July 22, 2005 8:43 AM PDT

Oracle eyes industry-based structure, new pricing

Oracle will gradually reorganize itself around specific industries and seek alternative pricing models that are tied to how customers use its software, according to company President Charles Phillips.

The software giant intends to acquire application providers that specialize in particular industries as a way to expand its market share, Phillips said in an interview with CNET News.com.

Oracle has identified about eight industries where it has a large number of customers. Through acquisitions, it will bulk up its sales skills in those market segments and look to create separate business units. Phillips did not specify which industries Oracle plans to target.

"As we build out products in verticals and make acquisitions, we create organizations around them," Phillips said. "We'll do more of that but build it incrementally over time. It doesn't make sense to do that until you have more content in a particular industry."

The template for an industry-based structure comes from Oracle's acquisition in April of retail application specialist Retek, which forms the basis for Oracle's retail business unit.

Buying application companies focused in particular industries will provide Oracle with that industry "content" in the form of software and people with the appropriate skills, he said.

"The general strategy is to go deep where we're already strong," he said. "We own their back office; now we want to extend to the front office...If we get those eight right, there's plenty of opportunity and growth."

IBM reorganized its software sales structure in late 2003 to build and sell software tailored to specific industries. Microsoft is doing the same and, like IBM, is seeking out application partners with expertise in particular industries.

Phillips also said that Oracle is experimenting with pricing plans that represent a break from traditional methods, such as charging per server processor.

The company has already done some deals where customers pay for software on a per-employee basis or per store in the retail industry. The pricing mechanisms will vary with different industries, he said.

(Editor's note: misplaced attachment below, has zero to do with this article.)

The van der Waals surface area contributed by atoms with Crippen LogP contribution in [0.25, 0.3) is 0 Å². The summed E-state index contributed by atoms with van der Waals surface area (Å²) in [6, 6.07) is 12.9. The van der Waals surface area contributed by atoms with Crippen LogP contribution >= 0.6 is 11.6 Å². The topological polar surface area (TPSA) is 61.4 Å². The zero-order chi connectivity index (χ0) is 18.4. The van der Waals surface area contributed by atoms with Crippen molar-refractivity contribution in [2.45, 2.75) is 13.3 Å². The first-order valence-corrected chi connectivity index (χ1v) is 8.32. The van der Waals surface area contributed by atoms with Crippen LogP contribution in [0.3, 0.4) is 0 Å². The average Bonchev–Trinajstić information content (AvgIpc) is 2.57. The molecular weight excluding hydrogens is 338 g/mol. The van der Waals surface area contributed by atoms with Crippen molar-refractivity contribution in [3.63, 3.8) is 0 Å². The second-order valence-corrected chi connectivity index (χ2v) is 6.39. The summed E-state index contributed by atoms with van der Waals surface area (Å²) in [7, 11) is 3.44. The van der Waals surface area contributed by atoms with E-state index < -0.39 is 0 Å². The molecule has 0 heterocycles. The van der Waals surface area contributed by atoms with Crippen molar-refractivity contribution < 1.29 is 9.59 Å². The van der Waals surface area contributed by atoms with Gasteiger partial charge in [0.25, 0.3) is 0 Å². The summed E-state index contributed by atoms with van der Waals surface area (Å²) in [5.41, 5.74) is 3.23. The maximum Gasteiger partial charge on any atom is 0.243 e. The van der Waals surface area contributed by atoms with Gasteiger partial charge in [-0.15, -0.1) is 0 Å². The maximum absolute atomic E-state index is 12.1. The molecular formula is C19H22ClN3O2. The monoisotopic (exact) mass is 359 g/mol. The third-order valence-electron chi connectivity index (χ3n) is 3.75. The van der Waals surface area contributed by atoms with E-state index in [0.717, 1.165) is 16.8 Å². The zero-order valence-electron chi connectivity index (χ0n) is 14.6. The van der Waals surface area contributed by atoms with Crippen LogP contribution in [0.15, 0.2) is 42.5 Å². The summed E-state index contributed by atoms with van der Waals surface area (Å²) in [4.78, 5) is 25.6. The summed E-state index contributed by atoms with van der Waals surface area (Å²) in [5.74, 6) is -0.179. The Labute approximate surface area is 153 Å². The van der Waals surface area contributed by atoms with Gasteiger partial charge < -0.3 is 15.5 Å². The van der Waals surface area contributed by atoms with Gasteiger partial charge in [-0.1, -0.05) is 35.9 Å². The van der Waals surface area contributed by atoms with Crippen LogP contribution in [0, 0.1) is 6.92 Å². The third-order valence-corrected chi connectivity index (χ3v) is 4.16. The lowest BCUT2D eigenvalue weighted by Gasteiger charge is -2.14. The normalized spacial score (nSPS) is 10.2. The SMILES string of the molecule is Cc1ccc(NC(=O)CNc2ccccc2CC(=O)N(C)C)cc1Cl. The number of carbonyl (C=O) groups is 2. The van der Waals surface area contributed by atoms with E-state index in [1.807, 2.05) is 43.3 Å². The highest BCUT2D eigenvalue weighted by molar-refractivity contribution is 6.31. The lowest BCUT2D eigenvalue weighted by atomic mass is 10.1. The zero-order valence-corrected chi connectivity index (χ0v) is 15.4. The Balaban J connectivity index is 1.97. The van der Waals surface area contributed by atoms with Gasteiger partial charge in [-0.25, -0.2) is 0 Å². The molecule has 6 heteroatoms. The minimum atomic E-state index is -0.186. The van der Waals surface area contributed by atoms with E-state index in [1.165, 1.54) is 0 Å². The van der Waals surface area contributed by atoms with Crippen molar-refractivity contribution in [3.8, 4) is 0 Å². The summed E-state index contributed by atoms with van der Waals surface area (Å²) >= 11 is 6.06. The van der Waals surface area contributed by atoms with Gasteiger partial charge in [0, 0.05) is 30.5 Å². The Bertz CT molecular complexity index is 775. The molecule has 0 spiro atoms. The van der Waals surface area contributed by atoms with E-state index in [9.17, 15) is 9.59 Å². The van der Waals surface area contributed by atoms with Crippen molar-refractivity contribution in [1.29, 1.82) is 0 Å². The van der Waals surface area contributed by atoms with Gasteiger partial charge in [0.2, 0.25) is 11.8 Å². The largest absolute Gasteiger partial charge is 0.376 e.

"We'd love to get to a mode where we're looking at the number of employees served, the number of checks processed--you name it, some business metric--and take it out of the technology realm and tie our success to their success in terms of business," Phillips said.

Separately, Phillips said that in September current customers of J.D. Edwards and PeopleSoft applications will have the option to purchase Oracle's Fusion Middleware with upgrades.

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Conventional wisdom says big tech acquisitions don't work. Well, Oracle (ORCL ) Chief Executive Lawrence Ellison says nuts to that. When the world's No. 2 software maker reported fourth-quarter earnings on June 29 -- the first to completely incorporate results from Oracle's $10.3 billion acquisition of rival PeopleSoft -- combined sales of their corporate application products were up 52%. That means Oracle pulled off quite a smooth merger in short order.

It also clears the decks for more of the same. Ellison downplayed acquisitions after the earnings report, telling BusinessWeek, "We have no plans to buy anything that doesn't contribute to our five-year plan to grow profitability by at least 20% per year." (See BW Online, 6/30/05, "Oracle's Squeeze Play for Profits".)

Yet, in practically the next breath, he laid out his strategy for buying software companies with narrow profit margins but rich maintenance-revenue streams, adding them to Oracle's portfolio, and stripping out costs. "We can run the same business at a 40% margin. That's why we buy them."

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